Dry-eyed at last: Nasolacrimal stenting procedure corrects a cat's tear duct obstruction
After a computed tomography (CT) scan revealed a tear duct obstruction in Kinako, an 8-year-old female domestic shorthaired cat, she underwent a new procedure pioneered at the University of California, Davis, Ophthalmology Service to permanently reopen the duct.
David Maggs, BVSc, DACVO, and Ann Strom, DVM, MS, suggested this new, minimally invasive approach that involves placing a stent to treat the cat. This therapeutic approach to nasolacrimal obstructions had already shown great promise in one horse and a number of dogs, but, until Kinako, had not yet been performed in a cat.
The stent technique
Kinako had been referred to UC Davis because of a continual buildup of tears in her left eye, sometimes resulting in infections. While the situation was not life-threatening, Kinako’s owner did not want her to suffer needlessly for the rest of her life.
As they had done before for the equine and canine patients, a multidisciplinary team of clinicians from UC Davis’ Ophthalmology, Internal Medicine, Soft Tissue Surgery, Anesthesia and Diagnostic Imaging Services came together to successfully unobstruct and temporarily stent Kinako’s left nasolacrimal passage. After the surgery, the stent was left in place for two months to allow adequate time for the duct to heal in an open position.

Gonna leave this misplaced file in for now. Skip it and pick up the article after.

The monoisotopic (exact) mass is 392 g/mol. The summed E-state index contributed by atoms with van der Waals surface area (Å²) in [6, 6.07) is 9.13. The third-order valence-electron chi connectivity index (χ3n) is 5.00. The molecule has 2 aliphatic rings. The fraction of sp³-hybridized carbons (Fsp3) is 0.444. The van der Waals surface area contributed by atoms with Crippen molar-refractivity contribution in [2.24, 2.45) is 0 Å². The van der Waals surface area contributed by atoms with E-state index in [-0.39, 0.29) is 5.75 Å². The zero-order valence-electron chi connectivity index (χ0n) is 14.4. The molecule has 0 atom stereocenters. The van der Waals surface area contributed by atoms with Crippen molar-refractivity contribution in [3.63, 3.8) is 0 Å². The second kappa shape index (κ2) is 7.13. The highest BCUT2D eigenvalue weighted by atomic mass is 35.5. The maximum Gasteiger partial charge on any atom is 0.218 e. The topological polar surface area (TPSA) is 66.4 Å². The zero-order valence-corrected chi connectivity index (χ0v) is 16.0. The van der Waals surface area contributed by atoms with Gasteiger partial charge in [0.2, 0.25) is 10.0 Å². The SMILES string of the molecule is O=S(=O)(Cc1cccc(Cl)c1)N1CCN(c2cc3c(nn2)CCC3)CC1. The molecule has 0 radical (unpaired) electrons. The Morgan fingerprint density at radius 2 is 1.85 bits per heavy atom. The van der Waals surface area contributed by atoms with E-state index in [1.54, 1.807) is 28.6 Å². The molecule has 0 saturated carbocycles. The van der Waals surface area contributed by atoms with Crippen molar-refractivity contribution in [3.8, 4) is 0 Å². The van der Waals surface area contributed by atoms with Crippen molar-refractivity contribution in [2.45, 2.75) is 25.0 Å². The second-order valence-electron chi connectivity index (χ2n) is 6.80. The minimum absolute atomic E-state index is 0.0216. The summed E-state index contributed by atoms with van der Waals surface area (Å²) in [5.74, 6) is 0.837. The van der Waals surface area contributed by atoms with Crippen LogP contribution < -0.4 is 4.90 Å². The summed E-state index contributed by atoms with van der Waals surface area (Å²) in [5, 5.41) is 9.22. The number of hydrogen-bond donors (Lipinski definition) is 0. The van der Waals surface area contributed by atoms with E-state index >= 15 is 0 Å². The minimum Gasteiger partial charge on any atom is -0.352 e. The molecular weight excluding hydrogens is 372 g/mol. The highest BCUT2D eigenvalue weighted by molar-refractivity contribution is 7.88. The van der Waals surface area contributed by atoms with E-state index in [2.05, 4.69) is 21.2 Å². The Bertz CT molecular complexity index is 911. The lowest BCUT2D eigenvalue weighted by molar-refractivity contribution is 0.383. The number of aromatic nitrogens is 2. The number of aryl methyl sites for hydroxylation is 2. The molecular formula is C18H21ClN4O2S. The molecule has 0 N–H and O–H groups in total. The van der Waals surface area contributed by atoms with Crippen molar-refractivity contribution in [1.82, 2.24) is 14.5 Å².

The UC Davis team used endoscopy, CT and fluoroscopy to identify and bypass or remove the nasolacrimal obstruction. Whether a scarred duct or a foreign body causes an obstruction, temporary stents can usually be placed to reopen the duct from eye to nose.
Cheers for no tears
Although Kinako initially had some persistent ocular discharge caused by an infection in the tissue around the eye, this cleared with antibiotics, and Kinako’s left eye no longer shows signs of buildup or excessive tearing. Her nasolacrimal duct remains clear. About three months after surgery, Kinako’s owner reported that the cat’s left eye demonstrated what he defined as a complete resolution of signs.
To date, UC Davis has treated 15 dogs, two cats and one horse with this procedure that now offers a minimally invasive alternative for referring veterinarians who have been faced with treating nasolacrimal obstructions using conventional, more invasive and typically less successful methods.
A clinical trial is underway at the veterinary hospital to evaluate the procedure so it can become the standard-of-care for this otherwise frustrating disease complex.